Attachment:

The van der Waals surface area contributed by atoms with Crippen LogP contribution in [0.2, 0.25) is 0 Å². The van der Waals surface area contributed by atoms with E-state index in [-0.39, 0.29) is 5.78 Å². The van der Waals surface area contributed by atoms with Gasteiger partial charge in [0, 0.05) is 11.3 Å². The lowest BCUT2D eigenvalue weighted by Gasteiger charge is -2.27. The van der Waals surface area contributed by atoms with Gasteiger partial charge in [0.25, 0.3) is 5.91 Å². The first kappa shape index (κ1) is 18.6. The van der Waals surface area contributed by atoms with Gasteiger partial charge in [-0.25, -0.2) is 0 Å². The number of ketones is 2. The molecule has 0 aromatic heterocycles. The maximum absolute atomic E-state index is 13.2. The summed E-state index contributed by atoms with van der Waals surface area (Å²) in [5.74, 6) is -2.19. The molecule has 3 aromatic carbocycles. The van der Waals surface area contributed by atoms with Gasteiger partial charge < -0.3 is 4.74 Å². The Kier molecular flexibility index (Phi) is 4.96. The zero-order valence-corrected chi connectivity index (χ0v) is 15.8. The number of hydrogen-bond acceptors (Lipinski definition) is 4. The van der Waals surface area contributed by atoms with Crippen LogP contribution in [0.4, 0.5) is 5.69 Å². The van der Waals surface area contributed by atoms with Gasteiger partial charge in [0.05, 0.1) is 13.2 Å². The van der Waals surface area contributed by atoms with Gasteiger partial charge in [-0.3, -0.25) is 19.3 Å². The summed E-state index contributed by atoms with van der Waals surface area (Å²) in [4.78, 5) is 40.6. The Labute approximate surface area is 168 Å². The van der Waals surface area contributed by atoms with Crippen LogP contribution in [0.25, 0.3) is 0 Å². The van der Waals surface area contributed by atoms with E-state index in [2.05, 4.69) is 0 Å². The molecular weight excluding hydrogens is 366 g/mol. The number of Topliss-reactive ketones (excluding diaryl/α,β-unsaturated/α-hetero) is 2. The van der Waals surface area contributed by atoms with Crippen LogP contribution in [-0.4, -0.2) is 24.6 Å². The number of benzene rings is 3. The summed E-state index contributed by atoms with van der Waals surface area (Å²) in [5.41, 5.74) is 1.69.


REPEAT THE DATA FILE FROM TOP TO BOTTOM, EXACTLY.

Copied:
The van der Waals surface area contributed by atoms with Crippen LogP contribution in [0.2, 0.25) is 0 Å². The van der Waals surface area contributed by atoms with E-state index in [-0.39, 0.29) is 5.78 Å². The van der Waals surface area contributed by atoms with Gasteiger partial charge in [0, 0.05) is 11.3 Å². The lowest BCUT2D eigenvalue weighted by Gasteiger charge is -2.27. The van der Waals surface area contributed by atoms with Gasteiger partial charge in [0.25, 0.3) is 5.91 Å². The first kappa shape index (κ1) is 18.6. The van der Waals surface area contributed by atoms with Gasteiger partial charge in [-0.25, -0.2) is 0 Å². The number of ketones is 2. The molecule has 0 aromatic heterocycles. The maximum absolute atomic E-state index is 13.2. The summed E-state index contributed by atoms with van der Waals surface area (Å²) in [5.74, 6) is -2.19. The molecule has 3 aromatic carbocycles. The van der Waals surface area contributed by atoms with Gasteiger partial charge < -0.3 is 4.74 Å². The Kier molecular flexibility index (Phi) is 4.96. The zero-order valence-corrected chi connectivity index (χ0v) is 15.8. The number of hydrogen-bond acceptors (Lipinski definition) is 4. The van der Waals surface area contributed by atoms with Crippen LogP contribution in [0.4, 0.5) is 5.69 Å². The van der Waals surface area contributed by atoms with Gasteiger partial charge in [0.05, 0.1) is 13.2 Å². The van der Waals surface area contributed by atoms with Gasteiger partial charge in [-0.3, -0.25) is 19.3 Å². The summed E-state index contributed by atoms with van der Waals surface area (Å²) in [4.78, 5) is 40.6. The Labute approximate surface area is 168 Å². The van der Waals surface area contributed by atoms with Crippen LogP contribution in [0.25, 0.3) is 0 Å². The van der Waals surface area contributed by atoms with E-state index in [2.05, 4.69) is 0 Å². The molecular weight excluding hydrogens is 366 g/mol. The number of Topliss-reactive ketones (excluding diaryl/α,β-unsaturated/α-hetero) is 2. The van der Waals surface area contributed by atoms with Crippen LogP contribution in [-0.4, -0.2) is 24.6 Å². The number of benzene rings is 3. The summed E-state index contributed by atoms with van der Waals surface area (Å²) in [5.41, 5.74) is 1.69.